No one knows if Michigan could see its first online/mobile sportsbook launch in 2020.
If a market existed for predicting whether the launch would come this year or next year, there would be plenty of swings based on comments from state officials and regulatory developments.
Proponents of online gambling in the Wolverine State want the new forms of online betting to kick off this year. Earlier this year prior to the pandemic, the Michigan Gaming Control Board said online gambling platforms wouldn’t be cleared to launch until early to mid 2021.
The state has the option of using so-called emergency rules to speed up the process, but the administration of Gov. Gretchen Whitmer reportedly doesn’t currently see the situation fitting the requirements of the state’s Administrative Procedures Act of 1969.
Does that mean it’s impossible to see an online/mobile book launch before Dec. 31, 2020? Apparently not.
Legislative sponsor weighs in
Michigan state Rep. Brandt Iden, sponsor of the online gambling legislation that was signed by Whitmer in December 2019, indicated on Monday at the ICE North America Digital conference that it is still possible the new form of wagering could launch this fall.
“When [gaming tax revenue] goes away for months on end we are left with significant budget shortfalls,” Iden explained. “Because of that we are moving quickly. The [industry] rules are out. It’s been a couple of weeks now. It’s part of the 60-day stakeholder process, where we’re waiting for feedback on those, hopefully with an implementation period sooner than the one year that was originally discussed and written into the legislation.”
Finalizing the regulations isn’t the tricky part, according to Iden. It’s the licensing process.
“It does lead me, though, to a couple of issues,” he said. “One is we still have a timing issue as it relates to licensing. I think as you look at licensing it always takes the longest even if we get these rules promulgated by the end of July, first part of August. You’re still going to see licensing take longer. We are trying to expedite that with operators and industry folks who are licensed in, say, New Jersey or Pennsylvania. We’re trying to get them provisionally licensed here, but that process always takes awhile.”
There’s a catch, however, with provisional licensing to speed up the launch.
“Secondly,” Iden continued, “and I think that this is one I’ll be interested to see how it plays out: If you recall, the legislation specifically says, and we negotiated this quite extensively, that once one tribal casino was licensed and one commercial casino was licensed, we could go online. Well, in addition to the year.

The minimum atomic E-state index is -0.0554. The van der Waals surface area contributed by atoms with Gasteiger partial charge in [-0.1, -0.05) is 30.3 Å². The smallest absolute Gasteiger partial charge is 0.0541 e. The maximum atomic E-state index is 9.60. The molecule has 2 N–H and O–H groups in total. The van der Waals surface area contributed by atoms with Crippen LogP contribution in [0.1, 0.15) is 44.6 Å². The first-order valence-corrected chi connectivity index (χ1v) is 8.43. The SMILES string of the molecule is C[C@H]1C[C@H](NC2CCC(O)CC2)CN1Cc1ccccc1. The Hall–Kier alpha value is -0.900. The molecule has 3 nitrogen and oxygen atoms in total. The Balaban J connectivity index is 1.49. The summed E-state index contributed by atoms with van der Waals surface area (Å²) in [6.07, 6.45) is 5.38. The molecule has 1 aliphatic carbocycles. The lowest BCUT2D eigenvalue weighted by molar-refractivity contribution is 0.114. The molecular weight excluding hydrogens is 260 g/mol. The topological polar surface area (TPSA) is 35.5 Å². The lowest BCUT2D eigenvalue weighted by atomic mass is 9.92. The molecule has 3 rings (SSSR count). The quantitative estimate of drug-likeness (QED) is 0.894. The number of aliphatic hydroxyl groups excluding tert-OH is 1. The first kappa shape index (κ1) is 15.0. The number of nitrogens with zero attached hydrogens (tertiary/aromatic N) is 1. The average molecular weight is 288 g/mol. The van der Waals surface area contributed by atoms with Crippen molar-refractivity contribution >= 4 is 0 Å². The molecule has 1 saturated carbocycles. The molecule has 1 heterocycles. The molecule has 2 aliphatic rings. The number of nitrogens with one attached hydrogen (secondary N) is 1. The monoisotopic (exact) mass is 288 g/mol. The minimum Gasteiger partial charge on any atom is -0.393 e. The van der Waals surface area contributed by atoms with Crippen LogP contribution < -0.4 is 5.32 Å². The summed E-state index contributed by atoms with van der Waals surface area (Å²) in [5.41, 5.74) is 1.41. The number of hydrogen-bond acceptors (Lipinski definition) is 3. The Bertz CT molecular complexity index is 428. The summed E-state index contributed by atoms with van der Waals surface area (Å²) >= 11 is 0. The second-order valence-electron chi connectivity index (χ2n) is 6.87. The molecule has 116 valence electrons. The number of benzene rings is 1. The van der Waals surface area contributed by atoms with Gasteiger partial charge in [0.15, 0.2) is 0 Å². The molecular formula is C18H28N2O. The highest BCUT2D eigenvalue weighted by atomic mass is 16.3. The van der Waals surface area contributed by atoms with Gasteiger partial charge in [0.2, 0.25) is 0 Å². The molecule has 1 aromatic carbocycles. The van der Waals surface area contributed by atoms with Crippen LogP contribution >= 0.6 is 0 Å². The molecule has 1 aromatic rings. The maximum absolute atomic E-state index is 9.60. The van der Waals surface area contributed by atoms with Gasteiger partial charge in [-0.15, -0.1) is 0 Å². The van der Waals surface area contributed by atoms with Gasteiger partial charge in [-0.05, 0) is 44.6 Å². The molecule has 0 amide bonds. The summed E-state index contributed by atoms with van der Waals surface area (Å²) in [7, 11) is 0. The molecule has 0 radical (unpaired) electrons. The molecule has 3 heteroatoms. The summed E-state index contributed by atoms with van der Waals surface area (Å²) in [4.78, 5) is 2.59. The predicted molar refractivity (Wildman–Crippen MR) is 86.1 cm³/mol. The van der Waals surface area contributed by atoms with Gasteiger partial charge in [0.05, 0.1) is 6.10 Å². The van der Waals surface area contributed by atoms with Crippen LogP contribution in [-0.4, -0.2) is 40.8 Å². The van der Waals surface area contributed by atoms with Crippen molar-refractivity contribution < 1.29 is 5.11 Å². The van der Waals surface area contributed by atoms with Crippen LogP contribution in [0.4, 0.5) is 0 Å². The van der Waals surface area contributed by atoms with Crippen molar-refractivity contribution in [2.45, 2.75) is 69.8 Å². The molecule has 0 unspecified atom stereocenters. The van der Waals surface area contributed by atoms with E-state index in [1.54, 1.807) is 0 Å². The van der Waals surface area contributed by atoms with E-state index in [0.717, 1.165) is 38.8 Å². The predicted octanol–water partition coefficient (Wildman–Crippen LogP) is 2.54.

“So what you’re seeing now is that tribal casinos and others have partnered with operators who have planned on one year, and are in fact taking that time to build out their platforms. Well, if we get everything up and going in an expedited timeline, let’s just say this fall, you run into a situation where you’re actually going to be at a competitive disadvantage if you’re one of those operators who is taking the time to build out that platform.”
In other words, some stakeholders in Michigan might not want to see an expedited launch.
“In fact,” Iden said, “they might not put the investment into Michigan that we originally anticipated. So, you have market issues and then you have consumers who might not be able to get the best options available, or all the options that they were otherwise going to get with this expedited timeline. I think in the end [online gambling] is important, it is a revenue source.”
Reading the tea leaves
Sports bettors are jonesing for regulated online/mobile shops to open their virtual doors in the Wolverine State. Retail sports betting kicked off in March in Detroit, but it promptly ceased as the COVID-19 pandemic barreled down on the country.
It’s early May, and it’s too early to tell whether a launch could happen in the fall or early winter. More should be known in the following weeks and months.
For now, Michiganders will access offshore sportsbooks or travel to neighboring Indiana to bet on the Hoosier State’s regulated online/mobile sportsbooks.
The Detroit casinos will probably reopen sometime this summer in a limited capacity, so there will be retail wagering once again in Michigan.
This week, Major League Baseball made strides toward having an abbreviated season, so Detroit residents could potentially bet legally on the Tigers this summer.